According to a Washington Post analysis, 10 percent of US billionaires have given to the presidential campaign of Mitt Romney (R-MA), who seems to be securing enough primary wins to be named the Republican Party’s presidential nominee. Romney himself is a former venture capitalist worth at least $250 million. Forty-two of the US’s 412 billionaires have donated to Romney’s campaign and third-party “super PACs” (see March 26, 2010, June 23, 2011, and November 23, 2011). President Obama has 30 billionaires on his donor list, or something over 7 percent. Romney opponents Rick Perry (R-TX) and Jon Huntsman (R-UT) have 20 and 12, respectively. The Washington Post reports: “Very wealthy donors are likely to play a greater role in this election cycle in the wake of recent court decisions that have loosened rules for campaign contributions (see January 21, 2010). That will only heighten one of the dominant narratives of the 2012 campaign: the nation’s rising income inequality and the outsize political influence of the super-wealthy.” Donors can only give $5,000 directly to candidates’ campaigns, but under the Citizens United ruling, they can give unlimited amounts to super PACs that run independent ads on behalf of, or in opposition to, candidates. “The only limit on the resources is the willingness of the donors to give,” says government professor Anthony Corrado, a former Democratic official. “It doesn’t take long to transfer $500,000 from one account to another.” Obama had a head start in raising campaign funds going into October 2010, largely because the Republican candidates were spending money against one another in primary battles. But now that Romney seems more and more assured as the Republican nominee, Republican donors are expected to focus on donating to his campaign and super PACs, and are expected to catch up to and surpass Obama and the Democrats in short order (see August 2, 2010, September 20, 2010, September 13-16, 2010, October 2010, Around October 27, 2010, May 5, 2011, and August 4, 2011). In 2008, Obama distanced his campaign from third-party donors, and donations from those individuals and interests were relatively down. But, perhaps recognizing the advantage Republicans have in raising money from the wealthy, Obama no longer objects to those donations. Romney’s largest donor so far is hedge-fund billionaire John Paulson, who has given $1 million to Romney’s super PAC Restore Our Future (see June 23, 2011). Think Progress’s Travis Waldron notes that Paulson made millions by shorting the housing market before the mortgage collapse that sparked the global financial crisis and drove the US economy into a recession. Other billionaires supporting Romney include Washington Redskins owner Dan Snyder, California real estate developer Donald Bren, and developer and publisher Sam Zell. Several billionaires who used to support Romney’s primary opponent Newt Gingrich (R-GA), including casino mogul Sheldon Adelson and Amway founder Richard DeVos, are expected to begin giving generously to the Romney campaign or to his super PAC. Obama’s richest donor is Len Blavatnik, a Russian-American industrialist who has also donated to Romney. Other billionaires supporting Obama include insurance magnate Peter Lewis, former Google executive Eric Schmidt, and venture capitalist John Doerr. Obama campaign spokesman Ben LaBolt downplays the billionaire contributions, saying, “Our campaign is fueled by donations from more than 1 million Americans, 98 percent of which were in amounts of $250 or less.” Corrado says that as the November elections approach, spending will only increase. “One of the things about large investors in campaigns is that they’re very interested in getting results,” he says. “And it is much easier to get a large effect in a race if you can give to directly advocate for and against a candidate.” [Washington Post, 12/1/2011; Think Progress, 12/6/2011]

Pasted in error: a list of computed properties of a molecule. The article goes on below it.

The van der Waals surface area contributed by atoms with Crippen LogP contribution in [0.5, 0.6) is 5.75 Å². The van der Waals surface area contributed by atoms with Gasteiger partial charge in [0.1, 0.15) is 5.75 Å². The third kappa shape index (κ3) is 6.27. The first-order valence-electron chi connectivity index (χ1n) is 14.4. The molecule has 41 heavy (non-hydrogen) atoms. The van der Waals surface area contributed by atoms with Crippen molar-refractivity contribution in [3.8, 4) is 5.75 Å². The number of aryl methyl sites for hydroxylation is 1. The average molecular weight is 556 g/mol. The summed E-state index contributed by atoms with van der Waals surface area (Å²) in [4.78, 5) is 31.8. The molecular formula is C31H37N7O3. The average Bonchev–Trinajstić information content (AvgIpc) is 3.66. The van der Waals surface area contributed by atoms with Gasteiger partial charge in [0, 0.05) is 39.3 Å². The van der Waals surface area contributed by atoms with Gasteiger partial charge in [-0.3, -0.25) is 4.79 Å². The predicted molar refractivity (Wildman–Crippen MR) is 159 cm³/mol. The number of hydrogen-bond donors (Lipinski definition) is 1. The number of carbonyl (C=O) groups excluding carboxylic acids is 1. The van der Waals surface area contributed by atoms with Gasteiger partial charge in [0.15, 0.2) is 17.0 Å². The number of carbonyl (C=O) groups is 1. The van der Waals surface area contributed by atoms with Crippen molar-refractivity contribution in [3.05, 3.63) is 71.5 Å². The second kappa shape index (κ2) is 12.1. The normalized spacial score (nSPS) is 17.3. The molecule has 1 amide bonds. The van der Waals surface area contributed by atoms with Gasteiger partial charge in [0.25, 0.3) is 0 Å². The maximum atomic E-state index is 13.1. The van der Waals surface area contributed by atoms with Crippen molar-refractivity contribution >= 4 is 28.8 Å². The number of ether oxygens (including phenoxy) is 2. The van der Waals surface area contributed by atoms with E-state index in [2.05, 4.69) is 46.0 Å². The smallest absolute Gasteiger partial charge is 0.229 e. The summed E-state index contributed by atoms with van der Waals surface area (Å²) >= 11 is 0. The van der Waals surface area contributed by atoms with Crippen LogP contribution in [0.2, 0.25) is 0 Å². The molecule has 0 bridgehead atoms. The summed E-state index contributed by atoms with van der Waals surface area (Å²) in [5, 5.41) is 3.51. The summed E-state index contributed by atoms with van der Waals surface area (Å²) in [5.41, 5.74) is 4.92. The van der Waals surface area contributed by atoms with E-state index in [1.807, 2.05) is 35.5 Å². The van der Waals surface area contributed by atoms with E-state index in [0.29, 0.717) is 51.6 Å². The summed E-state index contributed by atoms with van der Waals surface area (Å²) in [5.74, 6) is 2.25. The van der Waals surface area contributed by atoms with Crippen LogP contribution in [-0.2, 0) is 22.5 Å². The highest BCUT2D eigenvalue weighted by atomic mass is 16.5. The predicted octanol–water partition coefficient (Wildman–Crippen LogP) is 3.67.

Entity Tags: Dan Snyder, Sam Zell, Sheldon Adelson, Washington Post, Willard Mitt Romney, Anthony J. Corrado Jr., 2012 Obama presidential election campaign, Ben LaBolt, Restore Our Future, Richard DeVos, Newt Gingrich, James Richard (“Rick”) Perry, Eric Schmidt, Donald Bren, Peter Lewis, Mitt Romney presidential campaign (2012), John Paulson, Barack Obama, Len Blavatnik, Jon Huntsman, John Doerr
Timeline Tags: Civil Liberties, 2012 Elections